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Quickly declining?
Oct 13, 2008

DO BOb I seen this guy post he said he got hiv in aug 16 10 of this year .

Response from Dr. Frascino

Hello,

He said he was "fairly sure he contracted the virus on 8/16/10." That would mean he's a time traveler and contracted the virus in the future, two years from now! I worded my response carefully to take into consideration recent infection: ". . . if indeed you are recently infected . . . ."

Dr. Bob

Quickly declining? Oct 10, 2008

I am totally confused with my lab results. I was just diagnosed with HIV on 9/5/08 and am fairly sure I was infected on 8/16/10, so I believe I am in the acute infection stage. My initial labs were 3600 viral load and 501 tcell count. Three weeks later..My viral load is 6200 and my tcell count is 464! I am alarmed by the rapid progression of the virus. Could this be because I am in the acute phase of infection? Just yesterday, I had a fever of 101 that my doctor said was solely due a cold that I got due to working with kids (whom I knew were sick). And the fever quickly broke, and I feel fine today. But it really scared me! This is all so scary. Due to rapid progression of virus, do you think it is time for me to think about meds? Thank you for your help.

Response from Dr. Frascino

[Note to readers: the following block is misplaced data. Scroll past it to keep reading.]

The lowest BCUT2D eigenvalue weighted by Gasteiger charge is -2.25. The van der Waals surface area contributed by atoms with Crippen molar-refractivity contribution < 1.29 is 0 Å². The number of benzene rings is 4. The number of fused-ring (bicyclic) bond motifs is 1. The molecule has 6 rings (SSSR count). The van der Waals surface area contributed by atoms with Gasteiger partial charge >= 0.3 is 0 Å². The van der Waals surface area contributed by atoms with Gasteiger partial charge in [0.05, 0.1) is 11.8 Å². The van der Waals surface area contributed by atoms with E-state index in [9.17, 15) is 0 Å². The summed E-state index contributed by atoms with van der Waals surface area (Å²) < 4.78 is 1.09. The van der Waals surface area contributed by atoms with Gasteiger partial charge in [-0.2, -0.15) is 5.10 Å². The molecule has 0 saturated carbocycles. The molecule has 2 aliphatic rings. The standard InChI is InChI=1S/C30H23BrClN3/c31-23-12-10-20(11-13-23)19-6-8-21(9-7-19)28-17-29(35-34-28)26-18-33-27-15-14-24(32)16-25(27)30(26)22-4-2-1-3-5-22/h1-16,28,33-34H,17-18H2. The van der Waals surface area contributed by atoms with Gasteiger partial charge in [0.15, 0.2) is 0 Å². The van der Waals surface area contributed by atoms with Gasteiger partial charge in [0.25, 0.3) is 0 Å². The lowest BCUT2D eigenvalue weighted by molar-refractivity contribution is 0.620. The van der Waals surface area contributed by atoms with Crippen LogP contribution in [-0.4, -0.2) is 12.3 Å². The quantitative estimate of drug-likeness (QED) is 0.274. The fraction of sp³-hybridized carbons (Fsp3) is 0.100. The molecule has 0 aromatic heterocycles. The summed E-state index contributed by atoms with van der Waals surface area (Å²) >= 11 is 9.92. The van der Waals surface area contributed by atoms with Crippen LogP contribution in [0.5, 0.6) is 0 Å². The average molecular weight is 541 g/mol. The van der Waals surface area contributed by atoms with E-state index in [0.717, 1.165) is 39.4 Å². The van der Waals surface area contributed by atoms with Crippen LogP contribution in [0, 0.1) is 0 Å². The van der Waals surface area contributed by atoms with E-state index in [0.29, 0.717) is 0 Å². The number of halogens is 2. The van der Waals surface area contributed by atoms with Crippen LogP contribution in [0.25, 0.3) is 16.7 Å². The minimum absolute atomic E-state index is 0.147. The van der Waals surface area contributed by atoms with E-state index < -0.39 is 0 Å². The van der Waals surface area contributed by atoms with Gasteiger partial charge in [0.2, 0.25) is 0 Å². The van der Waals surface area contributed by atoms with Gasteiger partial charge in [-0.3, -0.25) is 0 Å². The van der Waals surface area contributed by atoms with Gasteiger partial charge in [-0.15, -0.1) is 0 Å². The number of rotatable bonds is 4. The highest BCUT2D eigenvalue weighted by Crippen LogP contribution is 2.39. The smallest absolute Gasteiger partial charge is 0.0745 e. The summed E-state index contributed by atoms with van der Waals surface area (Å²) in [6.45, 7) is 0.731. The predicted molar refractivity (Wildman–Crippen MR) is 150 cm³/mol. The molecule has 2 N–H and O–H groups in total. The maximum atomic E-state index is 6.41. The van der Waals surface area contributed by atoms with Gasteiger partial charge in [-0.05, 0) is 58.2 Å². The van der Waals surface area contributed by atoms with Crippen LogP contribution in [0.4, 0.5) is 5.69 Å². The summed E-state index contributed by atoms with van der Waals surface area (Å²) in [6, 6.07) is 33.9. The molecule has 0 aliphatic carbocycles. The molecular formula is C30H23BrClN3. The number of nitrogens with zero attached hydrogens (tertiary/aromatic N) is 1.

Hi,

I do realize how absolutely terrifying a new diagnosis of HIV can be. However, your fears of "rapid progression" are unwarranted. HIV is a very slowly progressive illness. An absolute CD4 cell count drop from 501 to 464 within three weeks is not concerning. In fact, it could be due to your intercurrent cold. CD4 cells are involved with the body's defense against many germs, not just HIV. You'll need to look for trends over a much longer period of time to see how your body is handling your HIV infection. Also, if indeed you are recently infected, your body's immune response could still be "kicking in." During primary HIV infection, HIV plasma viral loads can skyrocket while CD4 cells plunge. However, as the immune system kicks in, the viral load decreases somewhat and CD4 counts stabilize for a period of time. I realize all this is very confusing and can be unnerving. However, the more you learn about HIV, its natural history, HIV monitoring tests and available treatments, the less frightened you'll become. I suggest you begin by reading the wealth of information on this site. Start with the "Just Diagnosed" chapter that can be easily accessed on The Body's homepage under the Quick Links heading.

You can also review detailed information in the archives of this forum (and on related links) pertaining to when to start treatment.

Don't be scared; rather, be informed!

I've been "virally enhanced" since January 1991. I'm here if you need me, OK? Let's get through this together.

Dr. Bob



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